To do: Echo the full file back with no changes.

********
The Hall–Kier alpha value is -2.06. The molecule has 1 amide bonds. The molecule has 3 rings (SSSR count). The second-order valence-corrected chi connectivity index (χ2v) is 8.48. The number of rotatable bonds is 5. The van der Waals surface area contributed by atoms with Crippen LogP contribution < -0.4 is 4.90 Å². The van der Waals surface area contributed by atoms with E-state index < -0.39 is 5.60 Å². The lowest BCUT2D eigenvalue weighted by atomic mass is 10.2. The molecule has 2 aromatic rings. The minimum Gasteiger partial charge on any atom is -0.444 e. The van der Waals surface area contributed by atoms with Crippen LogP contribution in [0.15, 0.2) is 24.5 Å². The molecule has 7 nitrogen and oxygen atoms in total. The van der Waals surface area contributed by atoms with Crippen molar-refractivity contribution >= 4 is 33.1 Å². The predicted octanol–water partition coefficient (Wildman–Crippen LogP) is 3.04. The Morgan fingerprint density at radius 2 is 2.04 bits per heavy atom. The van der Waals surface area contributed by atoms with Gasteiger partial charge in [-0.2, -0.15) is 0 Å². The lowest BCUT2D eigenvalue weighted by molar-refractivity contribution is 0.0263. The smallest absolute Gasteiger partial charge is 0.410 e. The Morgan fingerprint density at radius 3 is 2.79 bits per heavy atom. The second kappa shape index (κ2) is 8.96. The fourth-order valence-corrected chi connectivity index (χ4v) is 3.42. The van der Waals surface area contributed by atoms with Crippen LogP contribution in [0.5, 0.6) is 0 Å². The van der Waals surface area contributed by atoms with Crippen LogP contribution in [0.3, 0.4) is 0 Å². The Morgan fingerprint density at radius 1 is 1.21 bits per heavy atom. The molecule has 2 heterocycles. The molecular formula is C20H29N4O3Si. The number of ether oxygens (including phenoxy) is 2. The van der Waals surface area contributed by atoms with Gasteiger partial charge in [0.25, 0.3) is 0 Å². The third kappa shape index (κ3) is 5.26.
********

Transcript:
The Hall–Kier alpha value is -2.06. The molecule has 1 amide bonds. The molecule has 3 rings (SSSR count). The second-order valence-corrected chi connectivity index (χ2v) is 8.48. The number of rotatable bonds is 5. The van der Waals surface area contributed by atoms with Crippen LogP contribution < -0.4 is 4.90 Å². The van der Waals surface area contributed by atoms with E-state index < -0.39 is 5.60 Å². The lowest BCUT2D eigenvalue weighted by atomic mass is 10.2. The molecule has 2 aromatic rings. The minimum Gasteiger partial charge on any atom is -0.444 e. The van der Waals surface area contributed by atoms with Crippen LogP contribution in [0.15, 0.2) is 24.5 Å². The molecule has 7 nitrogen and oxygen atoms in total. The van der Waals surface area contributed by atoms with Crippen molar-refractivity contribution >= 4 is 33.1 Å². The predicted octanol–water partition coefficient (Wildman–Crippen LogP) is 3.04. The Morgan fingerprint density at radius 2 is 2.04 bits per heavy atom. The van der Waals surface area contributed by atoms with Gasteiger partial charge in [-0.2, -0.15) is 0 Å². The lowest BCUT2D eigenvalue weighted by molar-refractivity contribution is 0.0263. The smallest absolute Gasteiger partial charge is 0.410 e. The Morgan fingerprint density at radius 3 is 2.79 bits per heavy atom. The second kappa shape index (κ2) is 8.96. The fourth-order valence-corrected chi connectivity index (χ4v) is 3.42. The van der Waals surface area contributed by atoms with Crippen LogP contribution in [0.5, 0.6) is 0 Å². The van der Waals surface area contributed by atoms with Crippen LogP contribution in [0.3, 0.4) is 0 Å². The Morgan fingerprint density at radius 1 is 1.21 bits per heavy atom. The molecule has 2 heterocycles. The molecular formula is C20H29N4O3Si. The number of ether oxygens (including phenoxy) is 2. The van der Waals surface area contributed by atoms with Gasteiger partial charge in [0.25, 0.3) is 0 Å². The third kappa shape index (κ3) is 5.26.